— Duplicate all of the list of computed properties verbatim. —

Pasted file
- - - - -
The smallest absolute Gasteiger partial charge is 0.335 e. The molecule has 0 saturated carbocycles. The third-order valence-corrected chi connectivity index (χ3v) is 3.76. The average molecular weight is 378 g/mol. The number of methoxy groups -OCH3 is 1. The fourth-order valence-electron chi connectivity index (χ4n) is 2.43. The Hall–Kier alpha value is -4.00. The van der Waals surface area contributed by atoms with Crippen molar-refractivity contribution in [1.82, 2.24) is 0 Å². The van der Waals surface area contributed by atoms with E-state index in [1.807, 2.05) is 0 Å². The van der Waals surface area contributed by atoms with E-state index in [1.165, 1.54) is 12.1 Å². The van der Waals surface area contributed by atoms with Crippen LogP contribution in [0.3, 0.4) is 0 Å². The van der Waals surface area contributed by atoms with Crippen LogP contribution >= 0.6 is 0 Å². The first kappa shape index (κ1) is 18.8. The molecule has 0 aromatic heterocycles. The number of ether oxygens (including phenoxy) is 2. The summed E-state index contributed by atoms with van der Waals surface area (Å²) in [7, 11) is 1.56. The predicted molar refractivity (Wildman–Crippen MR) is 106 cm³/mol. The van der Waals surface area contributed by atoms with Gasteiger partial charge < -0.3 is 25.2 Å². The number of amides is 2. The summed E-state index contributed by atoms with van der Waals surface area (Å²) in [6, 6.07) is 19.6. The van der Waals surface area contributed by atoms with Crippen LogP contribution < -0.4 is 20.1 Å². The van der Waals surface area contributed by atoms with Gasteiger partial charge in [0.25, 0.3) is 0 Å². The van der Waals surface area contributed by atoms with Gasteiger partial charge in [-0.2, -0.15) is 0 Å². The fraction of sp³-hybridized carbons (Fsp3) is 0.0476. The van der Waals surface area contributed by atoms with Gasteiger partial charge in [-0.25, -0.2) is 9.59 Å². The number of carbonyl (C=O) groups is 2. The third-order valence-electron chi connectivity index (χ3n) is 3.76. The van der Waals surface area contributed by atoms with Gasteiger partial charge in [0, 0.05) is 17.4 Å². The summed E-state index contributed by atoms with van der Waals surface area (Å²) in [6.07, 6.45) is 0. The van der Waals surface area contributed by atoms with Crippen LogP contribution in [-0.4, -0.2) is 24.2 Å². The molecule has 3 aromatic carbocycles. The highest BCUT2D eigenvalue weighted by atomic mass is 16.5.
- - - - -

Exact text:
The smallest absolute Gasteiger partial charge is 0.335 e. The molecule has 0 saturated carbocycles. The third-order valence-corrected chi connectivity index (χ3v) is 3.76. The average molecular weight is 378 g/mol. The number of methoxy groups -OCH3 is 1. The fourth-order valence-electron chi connectivity index (χ4n) is 2.43. The Hall–Kier alpha value is -4.00. The van der Waals surface area contributed by atoms with Crippen molar-refractivity contribution in [1.82, 2.24) is 0 Å². The van der Waals surface area contributed by atoms with E-state index in [1.807, 2.05) is 0 Å². The van der Waals surface area contributed by atoms with E-state index in [1.165, 1.54) is 12.1 Å². The van der Waals surface area contributed by atoms with Crippen LogP contribution in [0.3, 0.4) is 0 Å². The van der Waals surface area contributed by atoms with Crippen LogP contribution >= 0.6 is 0 Å². The first kappa shape index (κ1) is 18.8. The molecule has 0 aromatic heterocycles. The number of ether oxygens (including phenoxy) is 2. The summed E-state index contributed by atoms with van der Waals surface area (Å²) in [7, 11) is 1.56. The predicted molar refractivity (Wildman–Crippen MR) is 106 cm³/mol. The van der Waals surface area contributed by atoms with Gasteiger partial charge < -0.3 is 25.2 Å². The number of amides is 2. The summed E-state index contributed by atoms with van der Waals surface area (Å²) in [6, 6.07) is 19.6. The van der Waals surface area contributed by atoms with Crippen LogP contribution < -0.4 is 20.1 Å². The van der Waals surface area contributed by atoms with Gasteiger partial charge in [0.25, 0.3) is 0 Å². The van der Waals surface area contributed by atoms with Gasteiger partial charge in [-0.2, -0.15) is 0 Å². The fraction of sp³-hybridized carbons (Fsp3) is 0.0476. The van der Waals surface area contributed by atoms with Gasteiger partial charge in [-0.25, -0.2) is 9.59 Å². The number of carbonyl (C=O) groups is 2. The third-order valence-electron chi connectivity index (χ3n) is 3.76. The van der Waals surface area contributed by atoms with Gasteiger partial charge in [0, 0.05) is 17.4 Å². The summed E-state index contributed by atoms with van der Waals surface area (Å²) in [6.07, 6.45) is 0. The van der Waals surface area contributed by atoms with Crippen LogP contribution in [-0.4, -0.2) is 24.2 Å². The molecule has 3 aromatic carbocycles. The highest BCUT2D eigenvalue weighted by atomic mass is 16.5.